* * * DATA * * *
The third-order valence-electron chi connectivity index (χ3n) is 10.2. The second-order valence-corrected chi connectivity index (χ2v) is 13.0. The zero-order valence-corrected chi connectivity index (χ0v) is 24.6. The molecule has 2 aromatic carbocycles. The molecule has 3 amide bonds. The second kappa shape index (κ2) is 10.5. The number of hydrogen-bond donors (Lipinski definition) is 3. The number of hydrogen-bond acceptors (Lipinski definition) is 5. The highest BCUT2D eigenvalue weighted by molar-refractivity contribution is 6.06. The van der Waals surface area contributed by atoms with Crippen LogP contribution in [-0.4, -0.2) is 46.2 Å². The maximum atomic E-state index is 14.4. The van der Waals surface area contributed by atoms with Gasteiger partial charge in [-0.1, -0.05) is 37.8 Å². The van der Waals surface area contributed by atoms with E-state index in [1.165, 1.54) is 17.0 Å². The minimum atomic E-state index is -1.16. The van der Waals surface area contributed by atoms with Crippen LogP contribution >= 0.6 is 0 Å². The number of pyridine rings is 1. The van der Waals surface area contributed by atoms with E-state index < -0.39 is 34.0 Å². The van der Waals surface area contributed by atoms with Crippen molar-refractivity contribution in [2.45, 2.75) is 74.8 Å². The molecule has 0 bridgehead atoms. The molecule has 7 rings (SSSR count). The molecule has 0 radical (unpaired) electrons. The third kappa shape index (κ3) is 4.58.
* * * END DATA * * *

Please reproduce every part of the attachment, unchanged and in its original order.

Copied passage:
The third-order valence-electron chi connectivity index (χ3n) is 10.2. The second-order valence-corrected chi connectivity index (χ2v) is 13.0. The zero-order valence-corrected chi connectivity index (χ0v) is 24.6. The molecule has 2 aromatic carbocycles. The molecule has 3 amide bonds. The second kappa shape index (κ2) is 10.5. The number of hydrogen-bond donors (Lipinski definition) is 3. The number of hydrogen-bond acceptors (Lipinski definition) is 5. The highest BCUT2D eigenvalue weighted by molar-refractivity contribution is 6.06. The van der Waals surface area contributed by atoms with Crippen LogP contribution in [-0.4, -0.2) is 46.2 Å². The maximum atomic E-state index is 14.4. The van der Waals surface area contributed by atoms with Gasteiger partial charge in [-0.1, -0.05) is 37.8 Å². The van der Waals surface area contributed by atoms with E-state index in [1.165, 1.54) is 17.0 Å². The minimum atomic E-state index is -1.16. The van der Waals surface area contributed by atoms with Crippen LogP contribution >= 0.6 is 0 Å². The number of pyridine rings is 1. The van der Waals surface area contributed by atoms with E-state index < -0.39 is 34.0 Å². The van der Waals surface area contributed by atoms with Crippen molar-refractivity contribution in [2.45, 2.75) is 74.8 Å². The molecule has 0 bridgehead atoms. The molecule has 7 rings (SSSR count). The molecule has 0 radical (unpaired) electrons. The third kappa shape index (κ3) is 4.58.